In our evaluation of potential swing trade setups when doing our nightly stock scanning, we attempt to visualize potential trading scenarios that could provide logical entry points in ETFs or stocks we are monitoring for potential entry.
The daily chart of PowerShares DB US Dollar Bull ETF ($UUP) below provides an excellent example of using this process:
Since forming a “swing high” resistance level on July 12th (see chart above), $UUP has been selling off for the past four sessions, and is now closing in on near-term support of its 20-day exponential moving average (EMA). However, just because an ETF or stock retraces to touch or nearly touch a support level, it does not mean that the technical setup automatically offers a buying opportunity.
Traders often make the mistake of entering a trade just because a key support level is “touched” by an ETF. Many newer traders act as if there is a magical force in the trading universe that will bring the ETF to a halt at that precise level. But in reality, there is no way to know where the ETF or stock will ultimately find support before reversing to resume its dominant trend.
Although it is likely that $UUP will find some type of support at its 20-day EMA (the beige line on the chart), there is no way to know how significant this support will be.
For instance, $UUP might just hesitate at the 20-day EMA for a day or two and then move lower. In other words, it may not find significant support at this moving average. It could continue to drop and ultimately find more significant support at its 50-day moving average (MA).
So how do we know when an ETF or stock has likely found price support at a key moving average? We wait for it to provide proof that it may be ready to reverse.
This proof often comes in the form of a “reversal candle.” For pullback entries, we look for significant reversal candles to form near key support levels (see hypothetical blue and pink candlestick bars on chart).
A significant reversal candle would be defined as the ETF or stock trading at least one ATR (Average Trading Range, or average difference between intraday low to high) and the price action “undercuts” the moving average, but the price reverses to close near its intraday high (generally in the upper third of the day’s range). This signals that momentum may be shifting from the bears to bulls.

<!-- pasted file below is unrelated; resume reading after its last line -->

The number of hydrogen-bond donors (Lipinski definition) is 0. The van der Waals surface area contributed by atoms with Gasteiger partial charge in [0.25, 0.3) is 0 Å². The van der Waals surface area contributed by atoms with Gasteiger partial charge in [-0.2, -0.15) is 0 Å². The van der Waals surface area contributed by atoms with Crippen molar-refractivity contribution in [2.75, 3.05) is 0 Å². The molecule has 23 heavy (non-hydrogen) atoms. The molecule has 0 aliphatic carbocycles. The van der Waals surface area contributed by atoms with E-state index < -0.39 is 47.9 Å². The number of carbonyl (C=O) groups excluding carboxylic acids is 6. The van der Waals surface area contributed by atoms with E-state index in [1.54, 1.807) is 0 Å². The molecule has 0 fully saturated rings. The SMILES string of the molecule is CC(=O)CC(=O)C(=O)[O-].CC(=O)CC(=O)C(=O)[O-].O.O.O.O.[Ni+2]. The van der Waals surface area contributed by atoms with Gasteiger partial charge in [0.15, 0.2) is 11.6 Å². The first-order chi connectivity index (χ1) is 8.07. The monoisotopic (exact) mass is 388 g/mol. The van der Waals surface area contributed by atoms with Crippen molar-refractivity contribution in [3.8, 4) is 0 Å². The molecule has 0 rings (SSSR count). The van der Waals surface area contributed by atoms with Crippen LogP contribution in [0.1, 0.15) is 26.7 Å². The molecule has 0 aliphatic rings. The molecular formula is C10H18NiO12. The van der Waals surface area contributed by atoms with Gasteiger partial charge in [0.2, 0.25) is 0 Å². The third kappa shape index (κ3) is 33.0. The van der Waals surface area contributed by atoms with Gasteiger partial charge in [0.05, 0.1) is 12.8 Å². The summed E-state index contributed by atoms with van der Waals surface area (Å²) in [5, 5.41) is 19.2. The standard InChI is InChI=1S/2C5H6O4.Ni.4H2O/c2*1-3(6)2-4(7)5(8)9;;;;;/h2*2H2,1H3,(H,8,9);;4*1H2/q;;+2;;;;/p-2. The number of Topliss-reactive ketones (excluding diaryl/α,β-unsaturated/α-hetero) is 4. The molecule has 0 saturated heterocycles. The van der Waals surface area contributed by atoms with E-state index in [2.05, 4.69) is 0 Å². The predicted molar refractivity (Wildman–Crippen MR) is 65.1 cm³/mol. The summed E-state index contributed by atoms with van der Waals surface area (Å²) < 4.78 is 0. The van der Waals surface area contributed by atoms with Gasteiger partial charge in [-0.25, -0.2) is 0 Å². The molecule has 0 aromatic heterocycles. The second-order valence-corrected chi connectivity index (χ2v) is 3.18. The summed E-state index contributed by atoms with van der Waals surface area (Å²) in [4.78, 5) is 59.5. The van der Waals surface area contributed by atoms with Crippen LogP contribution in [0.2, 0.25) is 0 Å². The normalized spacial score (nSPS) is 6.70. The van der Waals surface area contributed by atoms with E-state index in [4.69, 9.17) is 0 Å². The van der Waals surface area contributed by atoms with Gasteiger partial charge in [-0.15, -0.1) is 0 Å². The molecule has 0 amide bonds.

This is particularly true when the reversal candle forms on high volume and is long (the longer the “wick” of the candlestick, the better). The chart pattern of $UUP above illustrates the type of “reversal candle” we would like to see in order to provide a low-risk swing trading entry point into UUP:
After an ETF or stock has formed a “reversal candle,”as indicated above, the exact entry point becomes clear. We simply look to buy on a rally above the high of the reversal candle (the prior day’s high). A protective stop order can then be placed below that day’s intraday low.
In the event the reversal candle never forms on the pullback, there are alternative entry points that can be applied, which we teach to regular subscribers of our nightly ETF and stock newsletter.
Since $UUP has been in a primary uptrend for approximately nine months, and our trading strategy is based on following the direction of the dominant market trend, we would only look to potentially enter $UUP only on the long side. With this in mind, $UUP could soon offer a buying opportunity on a pullback.
Candlestick chart patterns such as above are just one part of our overall stock trading strategy, but any element of technical analysis that slightly increases one’s odds of consistent stock market profitability is worthy of implementation.
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